It’s easy to take for granted the widespread availability of high-powered computers in today’s society. However, not every household has the means to invest in a state-of-the-art desktop. According to the U.S. Census Bureau, approximately 75 percent of American households had a computer in 2011. That leaves a quarter of the U.S. population without access to net-based tools in their home, significantly impairing their ability to do things as basic as applying for a job or doing homework online.
Until there is a fully functioning computer in every North American household, many community members will continue to rely on the services provided by local public computer labs. Community centers, libraries and other public institutions remain pivotal in bringing computational and network resources to underserved areas. For example, the impoverished citizens of Mississippi’s Madison County have relied on a local organization’s computer lab to learn vital skills for navigating the modern world. Without these services, approximately 3,500 local families would be unable to gain access to computing resources, inhibiting their ability to finish school and find means of employment. Madison Countians Allied Against Poverty offer weekly classes to teach interested individuals how to operate a computer, including laying out the basics for effective network navigation. These services are vital for both adults looking to reenter the workforce and children trying to complete schoolwork and prepare for the digitized future.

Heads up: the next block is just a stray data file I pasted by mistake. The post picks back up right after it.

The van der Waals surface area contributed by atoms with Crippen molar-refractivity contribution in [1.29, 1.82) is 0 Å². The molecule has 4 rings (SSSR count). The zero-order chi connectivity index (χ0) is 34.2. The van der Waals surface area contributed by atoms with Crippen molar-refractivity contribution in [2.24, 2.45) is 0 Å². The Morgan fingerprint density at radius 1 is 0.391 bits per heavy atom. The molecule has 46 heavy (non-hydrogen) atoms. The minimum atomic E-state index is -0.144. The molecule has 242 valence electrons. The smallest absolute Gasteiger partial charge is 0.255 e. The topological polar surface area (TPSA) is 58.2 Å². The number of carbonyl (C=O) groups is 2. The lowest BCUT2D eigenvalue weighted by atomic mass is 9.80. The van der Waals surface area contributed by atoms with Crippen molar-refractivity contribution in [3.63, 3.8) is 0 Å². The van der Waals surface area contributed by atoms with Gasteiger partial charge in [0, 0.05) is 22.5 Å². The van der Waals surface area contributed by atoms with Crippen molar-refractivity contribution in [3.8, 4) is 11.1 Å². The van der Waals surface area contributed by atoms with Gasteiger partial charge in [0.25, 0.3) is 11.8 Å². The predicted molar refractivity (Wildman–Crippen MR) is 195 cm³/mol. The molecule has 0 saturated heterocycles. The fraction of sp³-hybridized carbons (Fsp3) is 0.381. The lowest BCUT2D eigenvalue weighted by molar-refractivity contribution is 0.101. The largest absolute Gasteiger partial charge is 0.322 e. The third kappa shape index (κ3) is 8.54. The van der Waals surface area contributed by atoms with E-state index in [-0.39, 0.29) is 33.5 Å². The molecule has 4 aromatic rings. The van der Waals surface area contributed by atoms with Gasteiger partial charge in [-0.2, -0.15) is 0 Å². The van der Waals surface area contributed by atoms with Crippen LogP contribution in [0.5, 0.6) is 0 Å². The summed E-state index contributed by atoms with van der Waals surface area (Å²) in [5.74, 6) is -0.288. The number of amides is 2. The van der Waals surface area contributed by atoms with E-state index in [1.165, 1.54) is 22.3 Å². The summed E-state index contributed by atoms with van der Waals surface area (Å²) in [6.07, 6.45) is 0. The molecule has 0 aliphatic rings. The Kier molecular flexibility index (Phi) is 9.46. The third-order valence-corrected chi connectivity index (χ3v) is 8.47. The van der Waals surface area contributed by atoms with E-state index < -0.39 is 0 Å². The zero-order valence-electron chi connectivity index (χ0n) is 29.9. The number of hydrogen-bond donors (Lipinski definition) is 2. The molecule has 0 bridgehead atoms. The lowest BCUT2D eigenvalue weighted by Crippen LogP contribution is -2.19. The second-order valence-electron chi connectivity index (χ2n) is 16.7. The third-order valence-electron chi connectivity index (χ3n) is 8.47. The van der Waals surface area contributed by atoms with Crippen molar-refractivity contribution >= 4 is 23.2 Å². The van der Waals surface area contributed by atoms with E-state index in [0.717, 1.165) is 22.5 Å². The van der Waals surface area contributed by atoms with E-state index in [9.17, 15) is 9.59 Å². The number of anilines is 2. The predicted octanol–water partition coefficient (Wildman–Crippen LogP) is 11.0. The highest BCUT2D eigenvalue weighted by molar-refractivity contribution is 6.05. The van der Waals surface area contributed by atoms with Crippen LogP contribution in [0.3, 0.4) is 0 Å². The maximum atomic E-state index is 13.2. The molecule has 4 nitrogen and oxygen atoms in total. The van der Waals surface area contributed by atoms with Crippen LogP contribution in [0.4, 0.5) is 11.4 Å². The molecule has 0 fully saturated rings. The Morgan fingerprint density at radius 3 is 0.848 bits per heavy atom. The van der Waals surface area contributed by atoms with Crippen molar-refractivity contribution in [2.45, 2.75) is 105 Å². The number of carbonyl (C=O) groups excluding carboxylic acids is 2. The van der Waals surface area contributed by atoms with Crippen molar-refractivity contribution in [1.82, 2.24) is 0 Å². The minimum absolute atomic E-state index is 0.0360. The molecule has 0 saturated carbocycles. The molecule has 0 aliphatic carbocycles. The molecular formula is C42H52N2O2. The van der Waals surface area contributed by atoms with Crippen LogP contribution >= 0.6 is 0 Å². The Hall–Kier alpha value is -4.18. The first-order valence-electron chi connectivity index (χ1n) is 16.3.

Providing shelter to crime-stricken areas
In poverty-stricken areas, public computer labs provide an additional, all-important service beyond offering computing and network resources: providing a safe place for kids to hang out. For children living in neighborhoods with high crime rates, simply walking the streets could put them in the line of fire. A high-quality computer lab such as that offered by the Kansas City Public Library can provide these kids with a safe haven to go to after school away from the violence of the neighborhood.
The downside to a publicly available computer lab is that they are prone to numerous malware breaches and system errors. Community users are unlikely to take proper precautions when using a workstation that is owned by another entity. In addition, they may make changes to the computer’s registry, causing performance issues if not rendering the system unusable entirely. To protect these networked environments from such problems, administrators can employ system restore utilities and provide coverage for each workstation. If one machine becomes infected, the rest can fall victim as well in short order. With system restore and recovery solutions in place, however, computers can be configured to revert back to optimized settings after each session. This way, any traces of malware or disruptive system changes can be alleviated with ease.
Check out some more tips on how you can keep malware off your computers.